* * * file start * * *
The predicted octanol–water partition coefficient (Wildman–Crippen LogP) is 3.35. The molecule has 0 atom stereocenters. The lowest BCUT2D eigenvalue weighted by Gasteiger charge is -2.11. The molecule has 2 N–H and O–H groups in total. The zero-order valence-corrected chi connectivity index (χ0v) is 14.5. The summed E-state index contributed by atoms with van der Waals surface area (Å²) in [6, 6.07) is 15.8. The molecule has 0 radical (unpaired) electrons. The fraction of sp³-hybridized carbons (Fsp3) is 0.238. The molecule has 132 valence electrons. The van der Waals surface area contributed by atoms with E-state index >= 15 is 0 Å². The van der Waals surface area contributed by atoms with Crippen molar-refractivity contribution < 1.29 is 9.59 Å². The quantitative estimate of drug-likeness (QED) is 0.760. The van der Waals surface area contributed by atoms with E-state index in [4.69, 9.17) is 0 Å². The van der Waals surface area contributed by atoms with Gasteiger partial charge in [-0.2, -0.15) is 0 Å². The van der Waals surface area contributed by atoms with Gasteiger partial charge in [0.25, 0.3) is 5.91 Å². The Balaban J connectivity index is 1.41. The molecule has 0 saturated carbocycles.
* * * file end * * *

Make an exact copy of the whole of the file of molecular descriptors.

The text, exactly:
The predicted octanol–water partition coefficient (Wildman–Crippen LogP) is 3.35. The molecule has 0 atom stereocenters. The lowest BCUT2D eigenvalue weighted by Gasteiger charge is -2.11. The molecule has 2 N–H and O–H groups in total. The zero-order valence-corrected chi connectivity index (χ0v) is 14.5. The summed E-state index contributed by atoms with van der Waals surface area (Å²) in [6, 6.07) is 15.8. The molecule has 0 radical (unpaired) electrons. The fraction of sp³-hybridized carbons (Fsp3) is 0.238. The molecule has 132 valence electrons. The van der Waals surface area contributed by atoms with E-state index >= 15 is 0 Å². The van der Waals surface area contributed by atoms with Crippen molar-refractivity contribution < 1.29 is 9.59 Å². The quantitative estimate of drug-likeness (QED) is 0.760. The van der Waals surface area contributed by atoms with E-state index in [4.69, 9.17) is 0 Å². The van der Waals surface area contributed by atoms with Gasteiger partial charge in [-0.2, -0.15) is 0 Å². The van der Waals surface area contributed by atoms with Gasteiger partial charge in [0.25, 0.3) is 5.91 Å². The Balaban J connectivity index is 1.41. The molecule has 0 saturated carbocycles.